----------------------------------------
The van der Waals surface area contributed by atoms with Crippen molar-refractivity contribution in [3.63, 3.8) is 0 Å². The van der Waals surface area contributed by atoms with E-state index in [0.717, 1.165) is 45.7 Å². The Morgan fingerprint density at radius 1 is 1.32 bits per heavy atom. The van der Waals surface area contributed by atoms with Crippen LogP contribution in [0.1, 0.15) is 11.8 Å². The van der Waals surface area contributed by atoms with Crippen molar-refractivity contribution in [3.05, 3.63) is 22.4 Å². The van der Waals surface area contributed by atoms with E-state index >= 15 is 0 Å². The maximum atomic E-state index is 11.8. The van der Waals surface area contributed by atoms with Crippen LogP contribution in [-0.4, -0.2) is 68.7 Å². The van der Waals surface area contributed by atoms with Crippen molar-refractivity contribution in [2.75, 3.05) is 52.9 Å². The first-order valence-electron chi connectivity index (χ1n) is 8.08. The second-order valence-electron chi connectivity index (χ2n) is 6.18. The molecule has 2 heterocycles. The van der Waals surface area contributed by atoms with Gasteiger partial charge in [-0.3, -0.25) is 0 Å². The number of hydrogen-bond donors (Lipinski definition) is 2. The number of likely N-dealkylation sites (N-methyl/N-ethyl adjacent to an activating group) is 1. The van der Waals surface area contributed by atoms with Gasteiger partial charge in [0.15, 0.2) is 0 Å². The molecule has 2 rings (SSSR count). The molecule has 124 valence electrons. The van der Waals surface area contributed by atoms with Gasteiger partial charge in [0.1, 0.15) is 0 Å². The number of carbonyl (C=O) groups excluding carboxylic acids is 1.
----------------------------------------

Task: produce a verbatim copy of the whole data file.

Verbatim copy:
The van der Waals surface area contributed by atoms with Crippen molar-refractivity contribution in [3.63, 3.8) is 0 Å². The van der Waals surface area contributed by atoms with E-state index in [0.717, 1.165) is 45.7 Å². The Morgan fingerprint density at radius 1 is 1.32 bits per heavy atom. The van der Waals surface area contributed by atoms with Crippen LogP contribution in [0.1, 0.15) is 11.8 Å². The van der Waals surface area contributed by atoms with Crippen molar-refractivity contribution in [3.05, 3.63) is 22.4 Å². The van der Waals surface area contributed by atoms with E-state index >= 15 is 0 Å². The maximum atomic E-state index is 11.8. The van der Waals surface area contributed by atoms with Crippen LogP contribution in [-0.4, -0.2) is 68.7 Å². The van der Waals surface area contributed by atoms with Crippen molar-refractivity contribution in [2.75, 3.05) is 52.9 Å². The first-order valence-electron chi connectivity index (χ1n) is 8.08. The second-order valence-electron chi connectivity index (χ2n) is 6.18. The molecule has 2 heterocycles. The van der Waals surface area contributed by atoms with Gasteiger partial charge in [-0.3, -0.25) is 0 Å². The number of hydrogen-bond donors (Lipinski definition) is 2. The number of likely N-dealkylation sites (N-methyl/N-ethyl adjacent to an activating group) is 1. The van der Waals surface area contributed by atoms with Gasteiger partial charge in [0.15, 0.2) is 0 Å². The molecule has 2 rings (SSSR count). The molecule has 124 valence electrons. The van der Waals surface area contributed by atoms with Gasteiger partial charge in [0.1, 0.15) is 0 Å². The number of carbonyl (C=O) groups excluding carboxylic acids is 1.